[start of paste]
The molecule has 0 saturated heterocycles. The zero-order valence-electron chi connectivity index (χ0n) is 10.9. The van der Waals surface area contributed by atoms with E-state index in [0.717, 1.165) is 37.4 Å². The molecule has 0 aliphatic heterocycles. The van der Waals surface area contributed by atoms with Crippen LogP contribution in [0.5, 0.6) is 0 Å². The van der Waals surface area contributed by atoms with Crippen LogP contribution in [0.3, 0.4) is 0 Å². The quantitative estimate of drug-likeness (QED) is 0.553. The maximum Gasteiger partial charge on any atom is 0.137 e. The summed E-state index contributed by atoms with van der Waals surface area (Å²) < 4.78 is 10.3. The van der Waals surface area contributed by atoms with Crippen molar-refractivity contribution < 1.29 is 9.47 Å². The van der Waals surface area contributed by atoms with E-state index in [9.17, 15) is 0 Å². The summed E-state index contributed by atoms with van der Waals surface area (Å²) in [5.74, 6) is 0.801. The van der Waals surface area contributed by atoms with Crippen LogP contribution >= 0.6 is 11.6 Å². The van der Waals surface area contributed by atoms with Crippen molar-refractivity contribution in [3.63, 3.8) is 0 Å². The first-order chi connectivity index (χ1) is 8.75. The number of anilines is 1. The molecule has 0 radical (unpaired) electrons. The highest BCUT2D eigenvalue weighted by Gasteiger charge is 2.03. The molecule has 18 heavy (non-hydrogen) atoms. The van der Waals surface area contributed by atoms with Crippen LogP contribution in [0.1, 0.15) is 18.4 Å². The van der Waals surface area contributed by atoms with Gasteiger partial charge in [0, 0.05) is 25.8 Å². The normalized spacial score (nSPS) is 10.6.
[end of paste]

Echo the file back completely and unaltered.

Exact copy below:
The molecule has 0 saturated heterocycles. The zero-order valence-electron chi connectivity index (χ0n) is 10.9. The van der Waals surface area contributed by atoms with E-state index in [0.717, 1.165) is 37.4 Å². The molecule has 0 aliphatic heterocycles. The van der Waals surface area contributed by atoms with Crippen LogP contribution in [0.5, 0.6) is 0 Å². The van der Waals surface area contributed by atoms with Crippen LogP contribution in [0.3, 0.4) is 0 Å². The quantitative estimate of drug-likeness (QED) is 0.553. The maximum Gasteiger partial charge on any atom is 0.137 e. The summed E-state index contributed by atoms with van der Waals surface area (Å²) < 4.78 is 10.3. The van der Waals surface area contributed by atoms with Crippen molar-refractivity contribution < 1.29 is 9.47 Å². The van der Waals surface area contributed by atoms with E-state index in [9.17, 15) is 0 Å². The summed E-state index contributed by atoms with van der Waals surface area (Å²) in [5.74, 6) is 0.801. The van der Waals surface area contributed by atoms with Crippen LogP contribution >= 0.6 is 11.6 Å². The van der Waals surface area contributed by atoms with Crippen molar-refractivity contribution in [3.63, 3.8) is 0 Å². The first-order chi connectivity index (χ1) is 8.75. The number of anilines is 1. The molecule has 0 radical (unpaired) electrons. The highest BCUT2D eigenvalue weighted by Gasteiger charge is 2.03. The molecule has 18 heavy (non-hydrogen) atoms. The van der Waals surface area contributed by atoms with Crippen LogP contribution in [0.1, 0.15) is 18.4 Å². The van der Waals surface area contributed by atoms with Gasteiger partial charge in [0, 0.05) is 25.8 Å². The normalized spacial score (nSPS) is 10.6.